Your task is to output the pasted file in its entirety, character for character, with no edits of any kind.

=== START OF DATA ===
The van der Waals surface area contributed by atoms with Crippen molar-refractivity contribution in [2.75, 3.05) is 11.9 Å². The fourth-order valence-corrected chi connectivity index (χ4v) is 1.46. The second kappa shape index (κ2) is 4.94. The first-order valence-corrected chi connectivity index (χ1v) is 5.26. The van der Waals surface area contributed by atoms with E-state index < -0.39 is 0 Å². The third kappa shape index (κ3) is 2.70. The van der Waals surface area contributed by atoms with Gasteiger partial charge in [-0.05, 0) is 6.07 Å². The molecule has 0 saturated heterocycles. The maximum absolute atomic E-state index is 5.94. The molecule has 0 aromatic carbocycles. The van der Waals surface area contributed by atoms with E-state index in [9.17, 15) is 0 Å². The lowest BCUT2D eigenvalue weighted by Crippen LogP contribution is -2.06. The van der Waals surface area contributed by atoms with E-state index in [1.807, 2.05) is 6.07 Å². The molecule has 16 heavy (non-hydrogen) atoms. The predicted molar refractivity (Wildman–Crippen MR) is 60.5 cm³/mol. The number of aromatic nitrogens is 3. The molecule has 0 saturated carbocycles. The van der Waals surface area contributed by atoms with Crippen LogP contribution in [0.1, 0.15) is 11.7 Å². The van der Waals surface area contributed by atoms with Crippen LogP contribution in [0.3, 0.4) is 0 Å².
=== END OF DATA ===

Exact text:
The van der Waals surface area contributed by atoms with Crippen molar-refractivity contribution in [2.75, 3.05) is 11.9 Å². The fourth-order valence-corrected chi connectivity index (χ4v) is 1.46. The second kappa shape index (κ2) is 4.94. The first-order valence-corrected chi connectivity index (χ1v) is 5.26. The van der Waals surface area contributed by atoms with E-state index < -0.39 is 0 Å². The third kappa shape index (κ3) is 2.70. The van der Waals surface area contributed by atoms with Gasteiger partial charge in [-0.05, 0) is 6.07 Å². The molecule has 0 saturated heterocycles. The maximum absolute atomic E-state index is 5.94. The molecule has 0 aromatic carbocycles. The van der Waals surface area contributed by atoms with E-state index in [9.17, 15) is 0 Å². The lowest BCUT2D eigenvalue weighted by Crippen LogP contribution is -2.06. The van der Waals surface area contributed by atoms with E-state index in [1.807, 2.05) is 6.07 Å². The molecule has 16 heavy (non-hydrogen) atoms. The predicted molar refractivity (Wildman–Crippen MR) is 60.5 cm³/mol. The number of aromatic nitrogens is 3. The molecule has 0 saturated carbocycles. The van der Waals surface area contributed by atoms with Crippen LogP contribution in [0.1, 0.15) is 11.7 Å². The van der Waals surface area contributed by atoms with Crippen LogP contribution in [0.3, 0.4) is 0 Å².